Jason Millar: the joy of keeping things simple

Imagine drinking La Tâche every night. That’s what I was doing as a colleague scrolled through someone’s gratuitous Instagram feed which was pornographically insistent on showing bottle after bottle of DRC, Le Pin, Gaja, Vega Sicilia, Opus One, Ornellaia and their astronomically priced peers.

I’m serious: imagine it. I guess initially it would be great. You’d probably start off with a feast, the sort that requires two days of shopping and three of preparation and guarantees you have no time to talk to anyone you’ve invited. Or maybe you’d track down a corkage offer in a smart restaurant and go to town on the menu. You drink, delight and revel.

The next night, you return to the wine rack for La Tâche again and ponder whether it goes with pasta and pesto. It’s La Tâche again the next night, even though you’ve got friends round who don’t like wine. Maybe it will result in an epiphany? It doesn’t. 

Another day, another La Tâche. It’s 35° outside without a breeze, so you pop it in the fridge to bring it down to an acceptable temperature before sitting in front of a desk fan to enjoy it with a tabbouleh. You’re making a stew and need half a bottle of red to go in it...

The idea of infinite La Tâche – or indeed anything else, when you come to think of it – is unappealing. Although I’m being facetious, the reality is that if we are honest, we don’t want great wine every day, and neither do our customers. 

The complexities of great wines are not for everyday consumption. It would be like dining in a Michelin-starred restaurant every night, listening to The Ring Cycle when you wake up in the morning, or reading Moby Dick on the beach with a hangover. In short, exhaustingly try-hard. When wine is simple, good and honest, it feels like you’ve found a secret equal to the complexity of the world’s great wines. In an age of decadent excess, there is something pleasing about slumming it.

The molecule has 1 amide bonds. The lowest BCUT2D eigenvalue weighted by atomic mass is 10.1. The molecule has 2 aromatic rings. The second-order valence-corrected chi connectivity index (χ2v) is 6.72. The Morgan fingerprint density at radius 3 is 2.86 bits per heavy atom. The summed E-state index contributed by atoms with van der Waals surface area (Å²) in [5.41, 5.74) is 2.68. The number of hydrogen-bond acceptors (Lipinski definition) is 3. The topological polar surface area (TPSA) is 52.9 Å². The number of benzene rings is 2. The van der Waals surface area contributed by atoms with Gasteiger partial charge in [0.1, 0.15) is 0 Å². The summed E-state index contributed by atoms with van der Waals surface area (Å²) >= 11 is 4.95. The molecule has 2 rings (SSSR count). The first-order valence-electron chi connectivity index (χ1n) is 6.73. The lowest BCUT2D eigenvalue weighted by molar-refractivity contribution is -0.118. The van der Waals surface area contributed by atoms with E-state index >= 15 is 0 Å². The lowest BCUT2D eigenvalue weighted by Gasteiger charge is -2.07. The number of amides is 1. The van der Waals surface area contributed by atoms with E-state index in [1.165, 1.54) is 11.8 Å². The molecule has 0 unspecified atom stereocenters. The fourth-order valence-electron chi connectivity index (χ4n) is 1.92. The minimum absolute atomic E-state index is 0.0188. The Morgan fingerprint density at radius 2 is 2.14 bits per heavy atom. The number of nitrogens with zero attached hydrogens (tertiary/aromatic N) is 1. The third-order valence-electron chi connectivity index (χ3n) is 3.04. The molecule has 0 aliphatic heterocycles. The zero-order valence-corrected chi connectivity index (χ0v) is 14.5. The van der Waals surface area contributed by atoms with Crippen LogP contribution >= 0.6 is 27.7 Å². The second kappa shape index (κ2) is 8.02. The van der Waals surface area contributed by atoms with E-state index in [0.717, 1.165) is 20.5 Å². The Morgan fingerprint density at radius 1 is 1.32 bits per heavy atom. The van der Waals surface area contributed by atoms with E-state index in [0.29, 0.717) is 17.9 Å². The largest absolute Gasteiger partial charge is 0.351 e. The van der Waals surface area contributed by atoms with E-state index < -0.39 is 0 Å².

As an industry we have come, through wine education, to view complexity as the ultimate aspiration for wine. But is a symphony always better than a solo? Is a Rococo chair more pleasing than a Bauhaus one? Maybe you really need to own a Louis XIV chair to understand how wonderful it is, but I can imagine there are times you would rather lie on the floor than sit in one.

Simplicity, in wine terms, is usually regarded negatively, as a lack of complexity. That’s more than a bit unfair to the pleasure that can be derived from simple wines. The perfect house Chianti, the fridge-door Vinho Verde, the Provence rosé that chimes with the shimmering heat of the afternoon: these are not complex wines, but is their pleasure any less for it? 

So much of our view of wine is based on this idea of wine complexity. We cannot understand why more people don’t love Palo Cortado and mature Riesling, but often it’s their complexity that puts people off. And how often do we really open these wines and drink them at home when we’re not showing off to our wine friends? In the end, complexity and pleasure are not the same. As I draw my 17th bottle of La Tâche from the wine rack, I will reserve a special place in my heart for the £9 Chianti that used to sit in its place.

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